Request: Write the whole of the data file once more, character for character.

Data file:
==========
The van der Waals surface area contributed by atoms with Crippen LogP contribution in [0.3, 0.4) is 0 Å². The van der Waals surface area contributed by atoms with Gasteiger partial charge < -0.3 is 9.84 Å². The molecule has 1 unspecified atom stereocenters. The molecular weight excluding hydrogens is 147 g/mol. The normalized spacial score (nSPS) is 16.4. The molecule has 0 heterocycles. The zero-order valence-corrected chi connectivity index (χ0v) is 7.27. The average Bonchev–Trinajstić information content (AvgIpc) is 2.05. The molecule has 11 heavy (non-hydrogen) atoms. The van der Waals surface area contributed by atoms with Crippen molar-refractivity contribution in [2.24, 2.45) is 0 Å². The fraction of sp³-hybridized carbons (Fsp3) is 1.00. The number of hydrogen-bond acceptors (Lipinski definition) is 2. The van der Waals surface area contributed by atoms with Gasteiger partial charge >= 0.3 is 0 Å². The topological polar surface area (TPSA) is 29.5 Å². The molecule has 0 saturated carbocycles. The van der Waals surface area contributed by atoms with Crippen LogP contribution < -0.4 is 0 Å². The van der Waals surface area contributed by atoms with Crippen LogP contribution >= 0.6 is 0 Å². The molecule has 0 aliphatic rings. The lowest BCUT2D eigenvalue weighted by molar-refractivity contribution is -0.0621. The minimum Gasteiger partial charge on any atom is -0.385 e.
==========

The van der Waals surface area contributed by atoms with Crippen LogP contribution in [0.3, 0.4) is 0 Å². The van der Waals surface area contributed by atoms with Gasteiger partial charge < -0.3 is 9.84 Å². The molecule has 1 unspecified atom stereocenters. The molecular weight excluding hydrogens is 147 g/mol. The normalized spacial score (nSPS) is 16.4. The molecule has 0 heterocycles. The zero-order valence-corrected chi connectivity index (χ0v) is 7.27. The average Bonchev–Trinajstić information content (AvgIpc) is 2.05. The molecule has 11 heavy (non-hydrogen) atoms. The van der Waals surface area contributed by atoms with Crippen molar-refractivity contribution in [2.24, 2.45) is 0 Å². The fraction of sp³-hybridized carbons (Fsp3) is 1.00. The number of hydrogen-bond acceptors (Lipinski definition) is 2. The van der Waals surface area contributed by atoms with Gasteiger partial charge >= 0.3 is 0 Å². The topological polar surface area (TPSA) is 29.5 Å². The molecule has 0 saturated carbocycles. The van der Waals surface area contributed by atoms with Crippen LogP contribution < -0.4 is 0 Å². The van der Waals surface area contributed by atoms with Crippen LogP contribution >= 0.6 is 0 Å². The molecule has 0 aliphatic rings. The lowest BCUT2D eigenvalue weighted by molar-refractivity contribution is -0.0621. The minimum Gasteiger partial charge on any atom is -0.385 e.